There is still a reported back-room fight over cabinet portfolios between factions in the Palang Pracharat Party. Several key ministries were offered to Bhumjaithai and Democrat MPs in return for voting for Prayut Chan-o-cha as PM on Wednesday.
Now that Prayut’s been installed back behind the big desk at government house, there have been sources reporting wrangling and possible back-tracking over the promises made preceding the parliamentary vote on Wednesday.
- The Democrats were promised the agriculture, commerce and social development ministries while the Bhumjaithai were reportedly offered the Transport Ministry post.
- Palang Pracharat MPs claim that, as the leading party in the coalition, it should control key ministries to follow through on its election promises.
- Sira Jenjaka, a Palang Pracharat MP for Bangkok, says PPRP should oversee key portfolios which handle infrastructure and transport development projects initiated by the last administration.
- PPRP list MP Somsak Thepsuthin, a leading figure of the “Sam Mitr” faction in Palang Pracharat, claims the party needs control of the Agriculture and Cooperatives Ministry and that PM Prayut will have a final say on the matter (a notion that was flatly denied by the PPRP last week).
- Palang Pracharat MP Buddhipongse Punnakanta admits the quota of cabinet posts for coalition parties “might” change but didn’t detail any of the Cabinet position affected, including the position of agriculture minister.
- Newly elected House Speaker Chuan Leekpai, a former Democrat PM, waded into the issue yesterday saying he was sure that Palang Pracharat would honour the promises made in regards to Cabinet posts offered to the Democrat and Bhumjaithai parties.
- Democrat leader Jurin Laksanavisit says the deal with the PPRP was singed and sealed and believes it would be honoured.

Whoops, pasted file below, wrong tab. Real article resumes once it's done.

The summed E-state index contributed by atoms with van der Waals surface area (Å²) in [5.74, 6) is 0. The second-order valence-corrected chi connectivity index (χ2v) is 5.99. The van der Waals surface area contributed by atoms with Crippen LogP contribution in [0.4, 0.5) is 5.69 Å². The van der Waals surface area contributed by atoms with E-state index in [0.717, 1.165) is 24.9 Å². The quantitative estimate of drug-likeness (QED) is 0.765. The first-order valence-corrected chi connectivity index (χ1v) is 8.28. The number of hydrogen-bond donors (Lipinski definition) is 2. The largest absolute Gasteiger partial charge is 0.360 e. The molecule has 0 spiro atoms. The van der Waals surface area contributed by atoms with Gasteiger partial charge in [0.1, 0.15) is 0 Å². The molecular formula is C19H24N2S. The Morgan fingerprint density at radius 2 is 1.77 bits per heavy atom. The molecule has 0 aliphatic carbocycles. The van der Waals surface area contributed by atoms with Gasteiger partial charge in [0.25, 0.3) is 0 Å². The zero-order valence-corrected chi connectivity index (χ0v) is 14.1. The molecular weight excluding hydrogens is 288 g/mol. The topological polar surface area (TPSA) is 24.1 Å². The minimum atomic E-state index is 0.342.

- Bhumjaithai leader Anutin Charvirakul says the agreement with the PPRP remains unchanged, and insisted the party will push for its election pledges to be implemented.
“We were robbed of victory” – Future Forward’s Thanathorn
Thanathorn Juangroongruangkit, the 40 year old Future Forward leader who was up against Prayut Chan-o-cha for the position of PM yesterday, says that the pro-democracy alliance hasn’t conceded defeat but, he says, were “robbed of their victory”.
He is vowing to work harder outside parliament to prove that to the people.
“This election is just one battle in the long journey to achieve democracy. We fiercely believe that, in the end, our day will come. Dictatorship cannot resist the winds of change, the winds of democracy. The people will cry for freedom, cry for justice.”
Thanathorn was nominated by the Pheu Thai-led alliance as their sole PM candidate for yesterday’s vote, admitted that he had little hope that both the Democrat and the Bhumjaithai parties would make the “right decision”. Without their vote the Pheu Thai alliance wouldn’t have a majority in the lower house to make a stand (even though the Senate’s votes – 250 – would have carried Prayut Chan-o-cha over the finish line anyway). As it was he only missed winning the vote in the lower house by a handful of votes.
Thai PBS reports that, despite the election defeat, the firebrand young politician pleaded with all democracy advocates not to lose hope, but to move forward with him.
“I would like to tell my brothers and sisters that this is not our end, it is just the beginning,” he said, adding that the election result was a proof that they did not work hard enough and must strive harder.
“Future Forward party would divide its work and resources into three main areas; its MPs will undertake legislative work and check the performance of the government, the party will prepare for the forthcoming local elections and strengthen the party.”
SOURCE: Thai PBS